Methods: Data comes from a study of HIV risk among young adults who have experienced homelessness, including both those currently experiencing homelessness (n=99) and in permanent housing (n=120), collected between 2017 and 2019 in Los Angeles, CA. The study included baseline survey data collection and seven days of cell phone-based ecological momentary assessment surveys, prompted within random 2-hour intervals during waking hours. Structural Equation Modeling was used to complete Confirmatory Factor Analysis (for construct validity) and Path Models focused on the relationship between mental health symptomatology and emotional regulation (for concurrent validity). Linear regression models tested the link between affective intensity and DERS-18 through person-level means of positive and negative affect and affective instability via the Mean Squared Successive Difference (MSSD) (for predictive validity).
Results: The DERS-18 was found to have construct, concurrent, and predictive validity in our sample. Based on model fit indices, evidence for a five-factor solution of the DERS-18, excluding the Awareness subscale, was found. Clinical scores of anxiety, depression, and PTSD were found to have a significant, positive correlation with DERS, indicating increased symptomatology was associated with worse outcomes in emotional regulation. Both intensity of negative affect and instability of positive affect were associated with greater difficulty in emotional regulation, while increased intensity of positive affect was associated with decreased emotional regulation score, indicating increased skills in emotional regulation.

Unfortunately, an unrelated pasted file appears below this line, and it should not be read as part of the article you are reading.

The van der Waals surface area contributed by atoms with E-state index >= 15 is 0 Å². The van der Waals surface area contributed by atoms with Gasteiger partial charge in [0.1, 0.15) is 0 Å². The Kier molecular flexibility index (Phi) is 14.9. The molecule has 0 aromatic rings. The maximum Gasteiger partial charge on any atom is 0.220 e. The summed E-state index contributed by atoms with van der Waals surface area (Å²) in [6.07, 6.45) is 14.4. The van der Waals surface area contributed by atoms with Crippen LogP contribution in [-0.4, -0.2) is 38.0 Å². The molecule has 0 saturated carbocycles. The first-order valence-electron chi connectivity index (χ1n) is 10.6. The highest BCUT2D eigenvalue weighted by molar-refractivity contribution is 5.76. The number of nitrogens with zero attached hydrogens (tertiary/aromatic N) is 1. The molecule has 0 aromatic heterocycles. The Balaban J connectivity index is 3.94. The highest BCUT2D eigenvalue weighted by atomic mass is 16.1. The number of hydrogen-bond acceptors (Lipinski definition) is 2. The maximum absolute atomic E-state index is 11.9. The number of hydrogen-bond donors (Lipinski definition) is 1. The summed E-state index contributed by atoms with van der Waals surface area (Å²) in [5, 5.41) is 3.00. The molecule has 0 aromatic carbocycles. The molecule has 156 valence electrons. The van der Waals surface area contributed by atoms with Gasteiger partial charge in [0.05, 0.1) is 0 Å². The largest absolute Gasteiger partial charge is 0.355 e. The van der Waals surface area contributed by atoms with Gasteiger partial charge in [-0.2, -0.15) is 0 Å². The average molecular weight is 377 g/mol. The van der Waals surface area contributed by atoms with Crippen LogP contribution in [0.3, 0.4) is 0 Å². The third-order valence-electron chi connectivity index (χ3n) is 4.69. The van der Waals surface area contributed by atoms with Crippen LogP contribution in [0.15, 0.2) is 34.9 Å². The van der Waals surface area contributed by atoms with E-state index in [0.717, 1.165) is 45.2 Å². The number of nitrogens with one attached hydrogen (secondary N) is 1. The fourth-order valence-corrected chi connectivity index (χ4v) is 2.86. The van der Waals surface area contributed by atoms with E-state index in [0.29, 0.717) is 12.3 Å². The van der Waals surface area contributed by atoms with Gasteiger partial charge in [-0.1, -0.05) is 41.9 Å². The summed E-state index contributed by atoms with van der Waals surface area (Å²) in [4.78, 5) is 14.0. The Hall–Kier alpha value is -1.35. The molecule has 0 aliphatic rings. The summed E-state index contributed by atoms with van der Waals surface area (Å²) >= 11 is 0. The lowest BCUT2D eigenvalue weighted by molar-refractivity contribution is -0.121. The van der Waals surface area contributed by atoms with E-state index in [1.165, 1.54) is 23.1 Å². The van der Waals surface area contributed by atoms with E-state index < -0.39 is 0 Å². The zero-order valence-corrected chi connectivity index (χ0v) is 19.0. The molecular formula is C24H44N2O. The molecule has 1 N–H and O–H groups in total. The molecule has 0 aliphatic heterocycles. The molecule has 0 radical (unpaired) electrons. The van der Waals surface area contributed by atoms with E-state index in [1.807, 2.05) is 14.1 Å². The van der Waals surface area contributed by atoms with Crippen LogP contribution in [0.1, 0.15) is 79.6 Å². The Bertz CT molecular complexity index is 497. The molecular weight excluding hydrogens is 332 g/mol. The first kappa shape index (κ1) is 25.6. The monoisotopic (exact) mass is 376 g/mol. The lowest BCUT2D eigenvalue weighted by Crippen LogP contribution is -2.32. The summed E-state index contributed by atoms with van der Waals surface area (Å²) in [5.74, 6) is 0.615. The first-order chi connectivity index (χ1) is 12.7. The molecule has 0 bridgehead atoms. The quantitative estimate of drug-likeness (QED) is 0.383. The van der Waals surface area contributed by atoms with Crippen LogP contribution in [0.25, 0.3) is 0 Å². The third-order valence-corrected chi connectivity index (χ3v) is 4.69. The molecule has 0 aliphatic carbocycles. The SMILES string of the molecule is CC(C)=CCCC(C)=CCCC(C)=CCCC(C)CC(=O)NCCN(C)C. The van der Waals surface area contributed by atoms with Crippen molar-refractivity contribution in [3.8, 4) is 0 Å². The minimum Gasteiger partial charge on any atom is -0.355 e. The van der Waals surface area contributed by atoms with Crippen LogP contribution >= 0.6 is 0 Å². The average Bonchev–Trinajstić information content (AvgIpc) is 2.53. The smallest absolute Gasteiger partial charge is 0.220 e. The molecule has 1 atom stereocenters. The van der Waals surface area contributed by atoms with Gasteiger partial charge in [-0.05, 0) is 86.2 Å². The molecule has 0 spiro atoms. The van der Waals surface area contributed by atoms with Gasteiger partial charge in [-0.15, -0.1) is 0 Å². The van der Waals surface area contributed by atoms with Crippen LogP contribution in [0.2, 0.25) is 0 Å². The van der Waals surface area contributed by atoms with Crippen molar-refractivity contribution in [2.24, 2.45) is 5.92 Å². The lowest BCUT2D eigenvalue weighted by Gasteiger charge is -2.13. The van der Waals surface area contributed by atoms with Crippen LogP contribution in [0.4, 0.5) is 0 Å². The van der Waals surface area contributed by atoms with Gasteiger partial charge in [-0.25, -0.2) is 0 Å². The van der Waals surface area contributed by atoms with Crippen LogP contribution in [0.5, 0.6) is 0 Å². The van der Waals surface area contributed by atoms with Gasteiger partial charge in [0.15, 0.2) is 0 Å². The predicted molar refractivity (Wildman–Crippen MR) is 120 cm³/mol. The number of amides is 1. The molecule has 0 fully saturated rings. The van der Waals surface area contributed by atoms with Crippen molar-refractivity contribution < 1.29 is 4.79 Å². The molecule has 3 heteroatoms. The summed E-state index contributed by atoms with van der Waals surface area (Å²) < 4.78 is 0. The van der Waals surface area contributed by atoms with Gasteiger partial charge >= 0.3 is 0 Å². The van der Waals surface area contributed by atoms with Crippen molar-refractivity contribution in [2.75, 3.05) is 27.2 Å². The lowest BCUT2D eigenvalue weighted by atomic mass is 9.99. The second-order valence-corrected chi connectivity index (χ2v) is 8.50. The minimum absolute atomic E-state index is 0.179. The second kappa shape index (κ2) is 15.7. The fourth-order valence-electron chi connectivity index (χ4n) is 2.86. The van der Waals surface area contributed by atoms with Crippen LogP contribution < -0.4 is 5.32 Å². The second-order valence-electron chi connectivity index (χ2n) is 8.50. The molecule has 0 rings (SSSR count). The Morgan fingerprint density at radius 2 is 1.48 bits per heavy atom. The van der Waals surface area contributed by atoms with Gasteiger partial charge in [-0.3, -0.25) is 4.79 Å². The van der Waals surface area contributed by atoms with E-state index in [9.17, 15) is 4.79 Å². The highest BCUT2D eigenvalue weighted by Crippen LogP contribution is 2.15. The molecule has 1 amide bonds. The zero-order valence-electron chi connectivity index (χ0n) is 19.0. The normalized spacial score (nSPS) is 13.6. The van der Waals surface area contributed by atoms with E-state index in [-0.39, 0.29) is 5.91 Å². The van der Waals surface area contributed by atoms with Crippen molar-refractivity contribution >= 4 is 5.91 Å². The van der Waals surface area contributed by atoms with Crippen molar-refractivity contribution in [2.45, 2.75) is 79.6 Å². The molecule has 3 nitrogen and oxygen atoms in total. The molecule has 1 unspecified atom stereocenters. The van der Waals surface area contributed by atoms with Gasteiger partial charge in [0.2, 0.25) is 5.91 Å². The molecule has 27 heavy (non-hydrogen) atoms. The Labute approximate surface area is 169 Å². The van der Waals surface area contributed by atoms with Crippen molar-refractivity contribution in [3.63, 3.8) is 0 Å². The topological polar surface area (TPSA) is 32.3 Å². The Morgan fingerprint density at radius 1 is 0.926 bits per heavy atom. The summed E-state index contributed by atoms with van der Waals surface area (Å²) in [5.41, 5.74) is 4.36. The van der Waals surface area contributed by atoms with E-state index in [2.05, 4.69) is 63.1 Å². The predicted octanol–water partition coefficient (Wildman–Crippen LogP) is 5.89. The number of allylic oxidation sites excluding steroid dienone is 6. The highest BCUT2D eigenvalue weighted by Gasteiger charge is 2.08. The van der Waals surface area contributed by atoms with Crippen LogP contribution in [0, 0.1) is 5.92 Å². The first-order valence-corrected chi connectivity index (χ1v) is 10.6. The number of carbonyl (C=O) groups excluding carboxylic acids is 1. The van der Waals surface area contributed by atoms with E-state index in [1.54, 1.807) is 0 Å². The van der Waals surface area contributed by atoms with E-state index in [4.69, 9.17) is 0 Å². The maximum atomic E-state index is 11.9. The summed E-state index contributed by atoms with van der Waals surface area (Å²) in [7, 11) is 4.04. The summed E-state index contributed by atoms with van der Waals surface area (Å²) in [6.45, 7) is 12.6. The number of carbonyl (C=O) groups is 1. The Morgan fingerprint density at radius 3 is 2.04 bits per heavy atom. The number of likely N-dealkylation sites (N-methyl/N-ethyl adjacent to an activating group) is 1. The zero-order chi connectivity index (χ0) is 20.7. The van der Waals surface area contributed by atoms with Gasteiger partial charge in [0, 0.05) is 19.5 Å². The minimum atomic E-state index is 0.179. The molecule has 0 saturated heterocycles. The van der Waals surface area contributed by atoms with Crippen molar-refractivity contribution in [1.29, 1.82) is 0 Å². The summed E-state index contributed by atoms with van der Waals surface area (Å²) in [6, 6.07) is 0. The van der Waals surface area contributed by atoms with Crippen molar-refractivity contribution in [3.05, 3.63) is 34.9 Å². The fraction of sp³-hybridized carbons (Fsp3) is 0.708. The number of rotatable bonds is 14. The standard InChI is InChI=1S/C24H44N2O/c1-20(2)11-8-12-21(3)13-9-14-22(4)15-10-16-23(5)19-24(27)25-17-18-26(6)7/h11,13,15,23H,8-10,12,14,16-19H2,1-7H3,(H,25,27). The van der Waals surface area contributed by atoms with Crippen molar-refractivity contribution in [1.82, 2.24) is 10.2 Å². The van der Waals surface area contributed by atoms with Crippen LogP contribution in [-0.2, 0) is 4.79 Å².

Conclusions: This study addressed several gaps in both homelessness and emotional regulation literature. Primarily, there is evidence that a shorter DERS-18 with five subscales can effectively be used to better understand skills in emotional regulation with populations that experience complex trauma, such as young adults who have experienced homelessness. Additionally, we found evidence for use of the DERS-18 with young adults with homelessness histories in the context of current, literal homelessness, as well as those residing in supportive housing contexts. Future work should consider the use of the DERS-18 to assess skills in emotional regulation, understand outcomes, and better tailor interventions for young adults who have experienced homelessness.